Tag: John Keats

Galty: 87 today

Wednesday, 3 April, 2019

In 1932, the year he was born, Brave New World by Aldous Huxley was published; Amelia Earhart flew from the United States to Northern Ireland in 14 hours and 54 minutes; the Sydney Harbour Bridge opened; the Dow Jones Industrial Average closed at its lowest level of the Great Depression, bottoming out at 41.22; Konrad Adenauer opened the first Autobahn in Germany; the Cortes Generales of the Spanish Republic approved the Autonomy of Catalonia; the first Venice Film Festival was held; the Soviet famine of 1932ā€“33 began and millions starved to death as a result of forced collectivization; India played its first Test Cricket Match with England at Lord’s, and the Kingdom of Hejaz and Nejd was proclaimed the Kingdom of Saudi Arabia under the rule of Ibn Saud.


“His soul has in its Autumn, when his wings
He furleth close; contented so to look
On mists in idleness — to let fair things
Pass by unheeded as a threshold brook.”

The Human Seasons — John Keats

Ye soft pipes, play on

Saturday, 17 November, 2018

“Heard melodies are sweet, but those unheard
Are sweeter; therefore, ye soft pipes, play on.” — John Keats

Water music

The hare and the limousine and the verb

Thursday, 24 August, 2017 0 Comments

“All fine prose is based on the verbs carrying the sentences… A line like ‘The hare limped trembling through the frozen grass,’ is so alive that you race through it, scarcely noticing it, yet it has colored the whole poem with its movement — the limping, trembling and freezing is going on before your eyes.” So wrote F. Scott Fitzgerald to his daughter Scottie in 1938 and you can find the exchange in F. Scott Fitzgerald On Writing.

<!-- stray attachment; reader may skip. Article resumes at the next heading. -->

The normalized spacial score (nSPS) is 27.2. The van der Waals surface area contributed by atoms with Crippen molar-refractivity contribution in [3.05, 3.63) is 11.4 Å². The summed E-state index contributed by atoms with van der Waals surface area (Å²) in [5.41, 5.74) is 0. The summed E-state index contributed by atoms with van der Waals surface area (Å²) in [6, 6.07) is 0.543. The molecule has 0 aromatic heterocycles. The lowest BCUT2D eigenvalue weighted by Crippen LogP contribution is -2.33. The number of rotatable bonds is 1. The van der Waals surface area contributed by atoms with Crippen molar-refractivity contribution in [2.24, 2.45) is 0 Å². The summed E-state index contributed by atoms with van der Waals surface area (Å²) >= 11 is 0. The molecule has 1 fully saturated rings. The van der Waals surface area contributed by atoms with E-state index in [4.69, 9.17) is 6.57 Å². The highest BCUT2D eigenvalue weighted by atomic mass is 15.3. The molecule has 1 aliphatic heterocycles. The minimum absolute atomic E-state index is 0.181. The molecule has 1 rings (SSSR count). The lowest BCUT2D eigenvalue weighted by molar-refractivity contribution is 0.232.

The image of a hare limping through frozen grass is found in the writing of one of the major influence on Fitzgerald’s work, the Romantic poet John Keats. It’s in the first verse of his great, 42-stanza poem, “Eve of Saint Agnes“, and Fitzgerald was so taken by it that he began a magazine story titled “Love in the Night”, that was published on 14 March 1925 in The Saturday Evening Post, thus: “The limousine crawled crackling down the pebbled drive.”

St. Agnes’ Eve — Ah, bitter chill it was!
The owl, for all his feathers, was a-cold;
The hare limp’d trembling through the frozen grass,
And silent was the flock in woolly fold:
Numb were the Beadsman’s fingers, while he told
His rosary, and while his frosted breath,
Like pious incense from a censer old,
Seem’d taking flight for heaven, without a death,
Past the sweet Virgin’s picture, while his prayer he saith.

By the way, the evening before the feast of Saint Agnes (St. Agnes’ Eve) falls on 20 January.

Season of mists and mellows

Saturday, 24 September, 2016 0 Comments

Autumn mist

Season of mists and mellow fruitfulness,
Close bosom-friend of the maturing sun;
Conspiring with him how to load and bless
With fruit the vines that round the thatch-eves run;
To bend with apples the moss’d cottage-trees,
And fill all fruit with ripeness to the core;
To swell the gourd, and plump the hazel shells
With a sweet kernel; to set budding more,
And still more, later flowers for the bees,
Until they think warm days will never cease,
For Summer has o’er-brimm’d their clammy cells.

To Autumn by John Keats

Keats forever

Friday, 7 September, 2012

“When John Keats read George Chapman’s translation of Homer he felt, in his elevated, poetical way, like ‘some watcher of the skies/When a new planet swims into his ken’.” So begins The new world of DNA in the current issue of The Economist. It’s always reassuring when journalists dealing with the most complicated of subjects […]

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Galty at 80

Tuesday, 3 April, 2012

The Great Galty at 80

“His soul has in its Autumn, when his wings / He furleth close; contented so to look / On mists in idleness — to let fair things / Pass by unheeded as a threshold brook.” The Human Seasons, John Keats. Today, we hope that Galty will be contented to look back on 80 memorable years as he looks out upon the mists along the the mountains that carry his noble name. Happy birthday!